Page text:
Tokyo: Simple, elegant home of literary ‘vagabond’

Photo by Taku Yaginuma / Special to The Yomiuri Shimbun
Two houses designed by architect Bunzo Yamaguchi are seen. Many cultural figures such as Yasunari Kawabata and Yukio Mishima are said to have visited the home to see Hayashi.

Fumiko Hayashi’s autobiography “Horoki” (Diary of a Vagabond) opens with the famous line, “I am destined to be a wanderer.” The Hayashi Fumiko Memorial Hall in Shinjuku Ward, Tokyo, shows her work and lifestyle in two renovated houses in which she lived for 10 years until her death at the age of 47.

Hayashi (1903-51) spent much of her childhood living in cheap lodging houses with her parents, who were peddlers. She moved to Tokyo in her late 20s in pursuit of her lover and worked a variety of odd jobs, including as a public bath attendant in charge of customer footwear, a factory worker and a street vendor. She could barely scrape by and lived a large portion of her life without decent clothes.

But her luck changed in 1930 with the publication of “Horoki,” a book she based on her journals. The book became a bestseller and bought Hayashi fame. That same year, she moved to Shinjuku Ward.

Photo by Taku Yaginuma / Special to The Yomiuri Shimbun
Hayashi’s study. The room was originally built as a storage room.

In 1939, she bought a plot of land there and built two houses in the Sukiya-zukuri tea ceremony style. Because of wartime restrictions on square footage for buildings, Hayashi built two houses each measuring about 100 square meters and connected them via back doors.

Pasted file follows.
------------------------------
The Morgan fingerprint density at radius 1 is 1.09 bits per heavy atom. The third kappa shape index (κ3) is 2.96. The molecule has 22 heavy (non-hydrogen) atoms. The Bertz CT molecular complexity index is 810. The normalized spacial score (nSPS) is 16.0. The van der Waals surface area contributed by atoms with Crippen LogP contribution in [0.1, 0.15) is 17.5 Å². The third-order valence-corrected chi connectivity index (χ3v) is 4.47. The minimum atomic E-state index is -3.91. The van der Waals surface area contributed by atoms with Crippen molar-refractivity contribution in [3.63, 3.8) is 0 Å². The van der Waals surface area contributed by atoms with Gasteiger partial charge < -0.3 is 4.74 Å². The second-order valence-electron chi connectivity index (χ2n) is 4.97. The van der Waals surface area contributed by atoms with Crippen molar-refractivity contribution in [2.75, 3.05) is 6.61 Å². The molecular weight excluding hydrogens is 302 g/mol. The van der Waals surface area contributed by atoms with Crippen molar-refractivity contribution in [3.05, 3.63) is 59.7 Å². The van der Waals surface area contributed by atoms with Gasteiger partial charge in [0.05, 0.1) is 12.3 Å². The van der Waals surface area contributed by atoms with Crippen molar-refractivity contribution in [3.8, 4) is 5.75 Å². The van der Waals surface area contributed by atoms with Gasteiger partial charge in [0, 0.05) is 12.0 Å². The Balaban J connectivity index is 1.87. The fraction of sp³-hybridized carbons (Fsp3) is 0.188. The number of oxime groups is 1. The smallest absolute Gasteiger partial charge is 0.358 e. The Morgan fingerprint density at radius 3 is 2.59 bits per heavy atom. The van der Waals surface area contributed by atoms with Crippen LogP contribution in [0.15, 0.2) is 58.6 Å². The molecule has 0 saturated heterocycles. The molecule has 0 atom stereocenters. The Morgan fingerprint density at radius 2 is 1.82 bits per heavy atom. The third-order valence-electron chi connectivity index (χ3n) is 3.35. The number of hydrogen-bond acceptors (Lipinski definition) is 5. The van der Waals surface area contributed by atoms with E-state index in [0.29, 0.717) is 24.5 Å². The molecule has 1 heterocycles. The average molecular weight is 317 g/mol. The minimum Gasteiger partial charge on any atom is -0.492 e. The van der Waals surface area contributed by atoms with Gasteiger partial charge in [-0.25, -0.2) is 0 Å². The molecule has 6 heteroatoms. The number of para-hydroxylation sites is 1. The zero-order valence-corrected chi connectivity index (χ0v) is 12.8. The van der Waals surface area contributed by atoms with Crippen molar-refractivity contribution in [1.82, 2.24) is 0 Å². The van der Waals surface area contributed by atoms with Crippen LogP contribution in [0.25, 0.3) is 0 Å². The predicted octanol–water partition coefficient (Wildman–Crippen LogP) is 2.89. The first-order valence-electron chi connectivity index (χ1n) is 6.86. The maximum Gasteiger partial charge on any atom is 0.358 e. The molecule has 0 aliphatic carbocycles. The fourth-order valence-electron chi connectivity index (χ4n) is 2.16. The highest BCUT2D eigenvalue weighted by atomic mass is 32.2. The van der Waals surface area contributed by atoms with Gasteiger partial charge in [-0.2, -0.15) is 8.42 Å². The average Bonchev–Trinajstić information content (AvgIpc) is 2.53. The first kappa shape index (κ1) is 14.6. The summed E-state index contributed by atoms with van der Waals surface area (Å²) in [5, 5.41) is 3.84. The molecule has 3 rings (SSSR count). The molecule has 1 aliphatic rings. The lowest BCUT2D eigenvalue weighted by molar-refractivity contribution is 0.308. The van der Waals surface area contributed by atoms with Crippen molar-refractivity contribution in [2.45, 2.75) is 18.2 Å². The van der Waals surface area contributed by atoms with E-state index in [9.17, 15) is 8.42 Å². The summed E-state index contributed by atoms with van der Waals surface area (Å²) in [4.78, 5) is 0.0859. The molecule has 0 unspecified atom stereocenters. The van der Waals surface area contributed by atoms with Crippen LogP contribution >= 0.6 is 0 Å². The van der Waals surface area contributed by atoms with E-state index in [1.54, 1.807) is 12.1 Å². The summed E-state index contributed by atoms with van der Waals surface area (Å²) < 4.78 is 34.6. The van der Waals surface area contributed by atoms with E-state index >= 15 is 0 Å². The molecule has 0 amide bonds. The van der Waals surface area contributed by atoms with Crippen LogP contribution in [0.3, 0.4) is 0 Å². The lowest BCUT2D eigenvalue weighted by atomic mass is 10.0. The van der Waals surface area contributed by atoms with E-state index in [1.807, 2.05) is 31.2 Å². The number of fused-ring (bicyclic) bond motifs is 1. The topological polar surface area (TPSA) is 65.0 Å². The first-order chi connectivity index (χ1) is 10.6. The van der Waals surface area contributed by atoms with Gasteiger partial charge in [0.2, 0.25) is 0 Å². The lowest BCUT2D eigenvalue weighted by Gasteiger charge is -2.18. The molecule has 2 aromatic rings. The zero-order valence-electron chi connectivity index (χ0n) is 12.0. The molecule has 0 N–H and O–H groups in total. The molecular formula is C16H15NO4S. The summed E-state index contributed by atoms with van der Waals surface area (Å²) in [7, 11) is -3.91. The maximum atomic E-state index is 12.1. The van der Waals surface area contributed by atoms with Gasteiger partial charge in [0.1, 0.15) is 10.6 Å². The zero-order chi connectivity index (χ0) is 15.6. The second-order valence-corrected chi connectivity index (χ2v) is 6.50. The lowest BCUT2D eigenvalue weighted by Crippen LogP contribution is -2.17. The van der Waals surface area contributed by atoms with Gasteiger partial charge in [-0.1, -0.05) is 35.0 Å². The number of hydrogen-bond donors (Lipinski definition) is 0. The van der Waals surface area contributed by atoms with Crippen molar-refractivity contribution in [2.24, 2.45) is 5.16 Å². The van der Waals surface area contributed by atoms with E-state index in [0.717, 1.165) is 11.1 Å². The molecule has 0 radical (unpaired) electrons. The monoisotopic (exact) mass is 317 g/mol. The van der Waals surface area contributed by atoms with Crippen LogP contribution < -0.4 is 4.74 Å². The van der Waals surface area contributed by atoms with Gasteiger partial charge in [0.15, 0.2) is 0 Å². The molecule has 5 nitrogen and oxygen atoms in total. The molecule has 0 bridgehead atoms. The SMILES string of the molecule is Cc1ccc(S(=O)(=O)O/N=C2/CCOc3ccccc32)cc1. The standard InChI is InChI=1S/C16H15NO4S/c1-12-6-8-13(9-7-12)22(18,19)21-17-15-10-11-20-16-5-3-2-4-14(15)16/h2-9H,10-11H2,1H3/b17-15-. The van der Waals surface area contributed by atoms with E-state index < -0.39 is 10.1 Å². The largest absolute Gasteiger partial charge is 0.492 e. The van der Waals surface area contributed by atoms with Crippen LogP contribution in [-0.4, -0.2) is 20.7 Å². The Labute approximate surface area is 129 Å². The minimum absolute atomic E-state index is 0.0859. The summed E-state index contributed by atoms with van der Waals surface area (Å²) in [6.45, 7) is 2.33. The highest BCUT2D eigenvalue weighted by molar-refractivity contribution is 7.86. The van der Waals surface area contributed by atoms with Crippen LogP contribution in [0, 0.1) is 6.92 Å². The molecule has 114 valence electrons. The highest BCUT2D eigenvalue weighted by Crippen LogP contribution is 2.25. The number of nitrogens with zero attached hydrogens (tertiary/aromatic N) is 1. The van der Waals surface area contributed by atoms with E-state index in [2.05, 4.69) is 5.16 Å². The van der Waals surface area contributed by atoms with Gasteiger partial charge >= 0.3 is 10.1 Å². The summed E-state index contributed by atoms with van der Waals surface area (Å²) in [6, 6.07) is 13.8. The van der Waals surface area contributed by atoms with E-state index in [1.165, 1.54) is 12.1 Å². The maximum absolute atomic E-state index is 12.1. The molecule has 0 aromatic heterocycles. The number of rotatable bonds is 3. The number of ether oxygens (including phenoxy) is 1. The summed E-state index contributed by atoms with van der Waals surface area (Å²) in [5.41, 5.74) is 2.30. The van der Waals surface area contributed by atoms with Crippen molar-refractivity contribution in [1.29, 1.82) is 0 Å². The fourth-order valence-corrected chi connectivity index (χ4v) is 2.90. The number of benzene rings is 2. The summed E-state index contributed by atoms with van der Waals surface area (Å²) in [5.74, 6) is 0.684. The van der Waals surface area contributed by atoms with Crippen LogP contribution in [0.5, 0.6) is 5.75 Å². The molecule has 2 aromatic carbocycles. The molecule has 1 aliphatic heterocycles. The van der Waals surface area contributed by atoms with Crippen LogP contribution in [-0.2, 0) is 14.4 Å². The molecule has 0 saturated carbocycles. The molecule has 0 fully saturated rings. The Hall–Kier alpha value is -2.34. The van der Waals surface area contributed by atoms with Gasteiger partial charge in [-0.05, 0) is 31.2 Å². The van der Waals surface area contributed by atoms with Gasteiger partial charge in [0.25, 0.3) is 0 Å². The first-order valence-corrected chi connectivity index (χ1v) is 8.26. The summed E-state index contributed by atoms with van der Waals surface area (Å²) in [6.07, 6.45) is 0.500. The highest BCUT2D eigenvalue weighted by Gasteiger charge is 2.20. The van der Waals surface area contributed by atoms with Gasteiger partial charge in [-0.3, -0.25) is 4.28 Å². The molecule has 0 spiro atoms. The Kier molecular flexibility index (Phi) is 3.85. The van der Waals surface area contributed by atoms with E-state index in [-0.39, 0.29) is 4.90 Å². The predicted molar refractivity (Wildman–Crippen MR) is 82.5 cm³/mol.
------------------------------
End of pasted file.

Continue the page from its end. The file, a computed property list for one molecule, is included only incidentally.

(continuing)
One of the houses, built under Hayashi’s name, was where she lived, and the other, constructed under the name of her husband and painter, Rokubin, was used as his studio. For furnishings, Hayashi chose simple yet sophisticated lights, desks and other items.

Photo by Taku Yaginuma / Special to The Yomiuri Shimbun
The room at the back of the entrance was used as a waiting room for visitors.

The study where Hayashi devoted herself to writing has glass and paper yukimi shoji screens that open to a garden view. It is said that when Hayashi was absorbed in her work, she would take off her glasses and write with her face pressed against her desk.

The kitchen features cast stone in its design and the sink was built to accommodate for Hayashi’s height of 1.43 meters. Her dishes have remained untouched in the cupboard and show that she liked simple, utilitarian tableware, which was seen in the folk craft movement advocated by Muneyoshi Yanagi.

Photo by Taku Yaginuma / Special to The Yomiuri Shimbun
Hayashi’s kitchen. Hayashi is said to have been a capable cook.

Hayashi wrote: “I don’t need any luxuries. It is important to live in a comfortable place, rather than a house made to show others.”

Hayashi was very particular. It is said that she read many reference books and drew nearly 100 blueprints for her home. At one point, she brought a carpenter along to Kyoto to study construction. She bought the building’s wood materials herself.

The Yomiuri Shimbun

This year marks the 70th anniversary of Hayashi’s death. Many cultural figures are believed to have lived around the museum. Izumi Sato, curator of the museum, said: “There are many people in the neighborhood who no longer know about Hayashi. These houses have the value of conveying the memory of the community, too.”

Hayashi Fumiko Memorial Hall: 2-20-1 Nakai, Shinjuku Ward, Tokyo